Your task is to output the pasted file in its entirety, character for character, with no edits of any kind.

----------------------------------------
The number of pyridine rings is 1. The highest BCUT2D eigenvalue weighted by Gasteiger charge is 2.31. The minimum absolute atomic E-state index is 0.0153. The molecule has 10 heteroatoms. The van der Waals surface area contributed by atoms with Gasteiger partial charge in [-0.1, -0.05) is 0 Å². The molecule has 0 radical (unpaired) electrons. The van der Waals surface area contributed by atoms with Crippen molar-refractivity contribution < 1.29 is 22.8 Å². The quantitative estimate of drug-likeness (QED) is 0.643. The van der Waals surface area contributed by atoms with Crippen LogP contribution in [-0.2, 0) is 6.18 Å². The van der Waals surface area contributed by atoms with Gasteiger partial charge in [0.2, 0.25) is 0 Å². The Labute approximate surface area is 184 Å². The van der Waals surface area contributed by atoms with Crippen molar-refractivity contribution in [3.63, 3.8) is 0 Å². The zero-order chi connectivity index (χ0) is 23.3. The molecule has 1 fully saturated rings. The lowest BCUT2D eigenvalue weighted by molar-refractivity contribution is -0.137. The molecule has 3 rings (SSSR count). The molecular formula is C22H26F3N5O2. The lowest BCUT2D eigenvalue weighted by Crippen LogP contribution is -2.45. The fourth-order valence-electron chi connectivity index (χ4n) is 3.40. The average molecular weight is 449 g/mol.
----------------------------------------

The number of pyridine rings is 1. The highest BCUT2D eigenvalue weighted by Gasteiger charge is 2.31. The minimum absolute atomic E-state index is 0.0153. The molecule has 10 heteroatoms. The van der Waals surface area contributed by atoms with Gasteiger partial charge in [-0.1, -0.05) is 0 Å². The molecule has 0 radical (unpaired) electrons. The van der Waals surface area contributed by atoms with Crippen molar-refractivity contribution < 1.29 is 22.8 Å². The quantitative estimate of drug-likeness (QED) is 0.643. The van der Waals surface area contributed by atoms with Crippen LogP contribution in [-0.2, 0) is 6.18 Å². The van der Waals surface area contributed by atoms with Gasteiger partial charge in [0.2, 0.25) is 0 Å². The Labute approximate surface area is 184 Å². The van der Waals surface area contributed by atoms with Crippen molar-refractivity contribution in [3.63, 3.8) is 0 Å². The zero-order chi connectivity index (χ0) is 23.3. The molecule has 1 fully saturated rings. The lowest BCUT2D eigenvalue weighted by molar-refractivity contribution is -0.137. The molecule has 3 rings (SSSR count). The molecular formula is C22H26F3N5O2. The lowest BCUT2D eigenvalue weighted by Crippen LogP contribution is -2.45. The fourth-order valence-electron chi connectivity index (χ4n) is 3.40. The average molecular weight is 449 g/mol.